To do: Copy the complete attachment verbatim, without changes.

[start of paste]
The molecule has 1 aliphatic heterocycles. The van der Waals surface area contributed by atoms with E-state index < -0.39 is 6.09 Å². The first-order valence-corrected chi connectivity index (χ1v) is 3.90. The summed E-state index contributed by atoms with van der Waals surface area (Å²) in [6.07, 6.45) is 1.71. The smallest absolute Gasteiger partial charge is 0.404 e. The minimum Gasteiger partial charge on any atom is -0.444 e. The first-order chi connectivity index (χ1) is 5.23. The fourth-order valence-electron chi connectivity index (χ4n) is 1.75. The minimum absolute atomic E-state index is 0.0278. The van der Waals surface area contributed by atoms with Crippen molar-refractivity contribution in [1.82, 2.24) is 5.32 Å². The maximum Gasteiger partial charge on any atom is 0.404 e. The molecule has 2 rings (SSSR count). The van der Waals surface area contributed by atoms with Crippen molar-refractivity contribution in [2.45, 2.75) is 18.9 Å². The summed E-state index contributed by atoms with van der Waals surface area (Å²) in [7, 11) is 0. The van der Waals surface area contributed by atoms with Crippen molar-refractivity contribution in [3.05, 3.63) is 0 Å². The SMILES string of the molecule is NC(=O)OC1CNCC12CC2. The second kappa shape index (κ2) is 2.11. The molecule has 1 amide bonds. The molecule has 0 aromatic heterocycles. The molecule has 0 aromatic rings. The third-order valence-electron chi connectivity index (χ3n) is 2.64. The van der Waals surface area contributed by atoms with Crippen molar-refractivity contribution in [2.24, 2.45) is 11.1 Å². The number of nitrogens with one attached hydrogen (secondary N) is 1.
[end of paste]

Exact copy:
The molecule has 1 aliphatic heterocycles. The van der Waals surface area contributed by atoms with E-state index < -0.39 is 6.09 Å². The first-order valence-corrected chi connectivity index (χ1v) is 3.90. The summed E-state index contributed by atoms with van der Waals surface area (Å²) in [6.07, 6.45) is 1.71. The smallest absolute Gasteiger partial charge is 0.404 e. The minimum Gasteiger partial charge on any atom is -0.444 e. The first-order chi connectivity index (χ1) is 5.23. The fourth-order valence-electron chi connectivity index (χ4n) is 1.75. The minimum absolute atomic E-state index is 0.0278. The van der Waals surface area contributed by atoms with Crippen molar-refractivity contribution in [1.82, 2.24) is 5.32 Å². The maximum Gasteiger partial charge on any atom is 0.404 e. The molecule has 2 rings (SSSR count). The van der Waals surface area contributed by atoms with Crippen molar-refractivity contribution in [2.45, 2.75) is 18.9 Å². The summed E-state index contributed by atoms with van der Waals surface area (Å²) in [7, 11) is 0. The van der Waals surface area contributed by atoms with Crippen molar-refractivity contribution in [3.05, 3.63) is 0 Å². The SMILES string of the molecule is NC(=O)OC1CNCC12CC2. The second kappa shape index (κ2) is 2.11. The molecule has 1 amide bonds. The molecule has 0 aromatic heterocycles. The molecule has 0 aromatic rings. The third-order valence-electron chi connectivity index (χ3n) is 2.64. The van der Waals surface area contributed by atoms with Crippen molar-refractivity contribution in [2.24, 2.45) is 11.1 Å². The number of nitrogens with one attached hydrogen (secondary N) is 1.